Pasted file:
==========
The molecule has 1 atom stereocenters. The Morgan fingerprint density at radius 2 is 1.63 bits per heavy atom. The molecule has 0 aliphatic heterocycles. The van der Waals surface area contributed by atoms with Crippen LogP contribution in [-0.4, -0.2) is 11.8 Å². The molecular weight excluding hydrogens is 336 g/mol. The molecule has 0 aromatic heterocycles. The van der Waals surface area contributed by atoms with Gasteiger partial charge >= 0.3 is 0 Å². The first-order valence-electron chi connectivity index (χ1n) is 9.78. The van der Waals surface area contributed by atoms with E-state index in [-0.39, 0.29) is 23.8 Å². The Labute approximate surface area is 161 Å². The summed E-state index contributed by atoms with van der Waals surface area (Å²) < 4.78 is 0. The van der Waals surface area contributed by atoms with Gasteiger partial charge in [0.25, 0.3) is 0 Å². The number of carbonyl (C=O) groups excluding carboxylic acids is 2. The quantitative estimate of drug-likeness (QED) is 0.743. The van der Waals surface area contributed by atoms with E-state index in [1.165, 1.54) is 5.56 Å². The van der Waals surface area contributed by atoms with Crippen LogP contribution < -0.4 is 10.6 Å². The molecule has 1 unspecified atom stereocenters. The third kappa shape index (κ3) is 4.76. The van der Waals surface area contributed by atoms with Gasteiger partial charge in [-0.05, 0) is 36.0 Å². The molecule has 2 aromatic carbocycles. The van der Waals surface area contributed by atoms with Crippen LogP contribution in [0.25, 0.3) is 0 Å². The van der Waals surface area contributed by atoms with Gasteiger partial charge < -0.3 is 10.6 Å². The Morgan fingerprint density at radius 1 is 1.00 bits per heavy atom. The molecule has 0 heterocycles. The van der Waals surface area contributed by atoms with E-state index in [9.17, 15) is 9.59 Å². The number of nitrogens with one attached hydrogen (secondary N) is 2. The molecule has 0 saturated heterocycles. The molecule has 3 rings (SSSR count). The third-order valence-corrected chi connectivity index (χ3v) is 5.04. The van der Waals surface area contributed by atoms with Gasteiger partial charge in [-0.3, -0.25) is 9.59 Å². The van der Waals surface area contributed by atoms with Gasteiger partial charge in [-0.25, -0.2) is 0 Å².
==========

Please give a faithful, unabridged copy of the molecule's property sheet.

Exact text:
The molecule has 1 atom stereocenters. The Morgan fingerprint density at radius 2 is 1.63 bits per heavy atom. The molecule has 0 aliphatic heterocycles. The van der Waals surface area contributed by atoms with Crippen LogP contribution in [-0.4, -0.2) is 11.8 Å². The molecular weight excluding hydrogens is 336 g/mol. The molecule has 0 aromatic heterocycles. The van der Waals surface area contributed by atoms with Gasteiger partial charge >= 0.3 is 0 Å². The first-order valence-electron chi connectivity index (χ1n) is 9.78. The van der Waals surface area contributed by atoms with E-state index in [-0.39, 0.29) is 23.8 Å². The Labute approximate surface area is 161 Å². The summed E-state index contributed by atoms with van der Waals surface area (Å²) < 4.78 is 0. The van der Waals surface area contributed by atoms with Gasteiger partial charge in [0.25, 0.3) is 0 Å². The number of carbonyl (C=O) groups excluding carboxylic acids is 2. The quantitative estimate of drug-likeness (QED) is 0.743. The van der Waals surface area contributed by atoms with E-state index in [1.165, 1.54) is 5.56 Å². The van der Waals surface area contributed by atoms with Crippen LogP contribution < -0.4 is 10.6 Å². The molecule has 1 unspecified atom stereocenters. The third kappa shape index (κ3) is 4.76. The van der Waals surface area contributed by atoms with Gasteiger partial charge in [-0.05, 0) is 36.0 Å². The molecule has 2 aromatic carbocycles. The van der Waals surface area contributed by atoms with Crippen LogP contribution in [0.25, 0.3) is 0 Å². The van der Waals surface area contributed by atoms with Gasteiger partial charge < -0.3 is 10.6 Å². The Morgan fingerprint density at radius 1 is 1.00 bits per heavy atom. The molecule has 0 heterocycles. The van der Waals surface area contributed by atoms with E-state index in [9.17, 15) is 9.59 Å². The number of nitrogens with one attached hydrogen (secondary N) is 2. The molecule has 0 saturated heterocycles. The molecule has 3 rings (SSSR count). The third-order valence-corrected chi connectivity index (χ3v) is 5.04. The van der Waals surface area contributed by atoms with Gasteiger partial charge in [-0.3, -0.25) is 9.59 Å². The van der Waals surface area contributed by atoms with Gasteiger partial charge in [-0.25, -0.2) is 0 Å².